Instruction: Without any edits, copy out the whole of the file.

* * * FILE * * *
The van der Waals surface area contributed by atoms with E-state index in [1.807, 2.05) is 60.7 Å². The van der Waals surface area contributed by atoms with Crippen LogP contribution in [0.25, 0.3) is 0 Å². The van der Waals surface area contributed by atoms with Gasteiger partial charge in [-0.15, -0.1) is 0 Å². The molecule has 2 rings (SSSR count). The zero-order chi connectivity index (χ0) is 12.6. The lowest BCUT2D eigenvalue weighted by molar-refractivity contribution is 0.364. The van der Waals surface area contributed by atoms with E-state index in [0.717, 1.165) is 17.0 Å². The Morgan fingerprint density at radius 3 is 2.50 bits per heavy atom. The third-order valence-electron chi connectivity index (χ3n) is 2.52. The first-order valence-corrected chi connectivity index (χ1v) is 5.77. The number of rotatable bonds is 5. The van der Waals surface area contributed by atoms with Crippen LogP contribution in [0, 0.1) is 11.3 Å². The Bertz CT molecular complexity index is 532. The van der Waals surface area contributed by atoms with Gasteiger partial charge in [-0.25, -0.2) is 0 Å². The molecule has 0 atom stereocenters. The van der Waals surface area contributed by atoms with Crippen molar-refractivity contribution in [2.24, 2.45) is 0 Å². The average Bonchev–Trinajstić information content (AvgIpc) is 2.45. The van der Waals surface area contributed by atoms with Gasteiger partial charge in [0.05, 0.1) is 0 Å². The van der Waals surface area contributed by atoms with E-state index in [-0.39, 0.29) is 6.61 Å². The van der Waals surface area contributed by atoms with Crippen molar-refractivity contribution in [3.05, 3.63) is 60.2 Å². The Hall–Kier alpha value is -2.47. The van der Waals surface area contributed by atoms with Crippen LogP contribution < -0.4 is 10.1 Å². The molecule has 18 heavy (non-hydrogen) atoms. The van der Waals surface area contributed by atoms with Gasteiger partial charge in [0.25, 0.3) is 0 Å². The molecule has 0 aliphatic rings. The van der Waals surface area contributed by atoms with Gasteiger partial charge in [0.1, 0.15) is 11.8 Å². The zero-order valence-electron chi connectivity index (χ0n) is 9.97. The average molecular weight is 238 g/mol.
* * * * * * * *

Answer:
The van der Waals surface area contributed by atoms with E-state index in [1.807, 2.05) is 60.7 Å². The van der Waals surface area contributed by atoms with Crippen LogP contribution in [0.25, 0.3) is 0 Å². The van der Waals surface area contributed by atoms with Gasteiger partial charge in [-0.15, -0.1) is 0 Å². The molecule has 2 rings (SSSR count). The zero-order chi connectivity index (χ0) is 12.6. The lowest BCUT2D eigenvalue weighted by molar-refractivity contribution is 0.364. The van der Waals surface area contributed by atoms with E-state index in [0.717, 1.165) is 17.0 Å². The Morgan fingerprint density at radius 3 is 2.50 bits per heavy atom. The third-order valence-electron chi connectivity index (χ3n) is 2.52. The first-order valence-corrected chi connectivity index (χ1v) is 5.77. The number of rotatable bonds is 5. The van der Waals surface area contributed by atoms with Crippen LogP contribution in [0, 0.1) is 11.3 Å². The Bertz CT molecular complexity index is 532. The van der Waals surface area contributed by atoms with Gasteiger partial charge in [-0.25, -0.2) is 0 Å². The molecule has 0 atom stereocenters. The van der Waals surface area contributed by atoms with Crippen molar-refractivity contribution in [2.24, 2.45) is 0 Å². The average Bonchev–Trinajstić information content (AvgIpc) is 2.45. The van der Waals surface area contributed by atoms with Gasteiger partial charge in [0.05, 0.1) is 0 Å². The van der Waals surface area contributed by atoms with E-state index in [-0.39, 0.29) is 6.61 Å². The van der Waals surface area contributed by atoms with Crippen molar-refractivity contribution in [3.05, 3.63) is 60.2 Å². The Hall–Kier alpha value is -2.47. The van der Waals surface area contributed by atoms with Crippen LogP contribution < -0.4 is 10.1 Å². The molecule has 18 heavy (non-hydrogen) atoms. The van der Waals surface area contributed by atoms with Gasteiger partial charge in [0.25, 0.3) is 0 Å². The molecule has 0 aliphatic rings. The van der Waals surface area contributed by atoms with Gasteiger partial charge in [0.1, 0.15) is 11.8 Å². The zero-order valence-electron chi connectivity index (χ0n) is 9.97. The average molecular weight is 238 g/mol.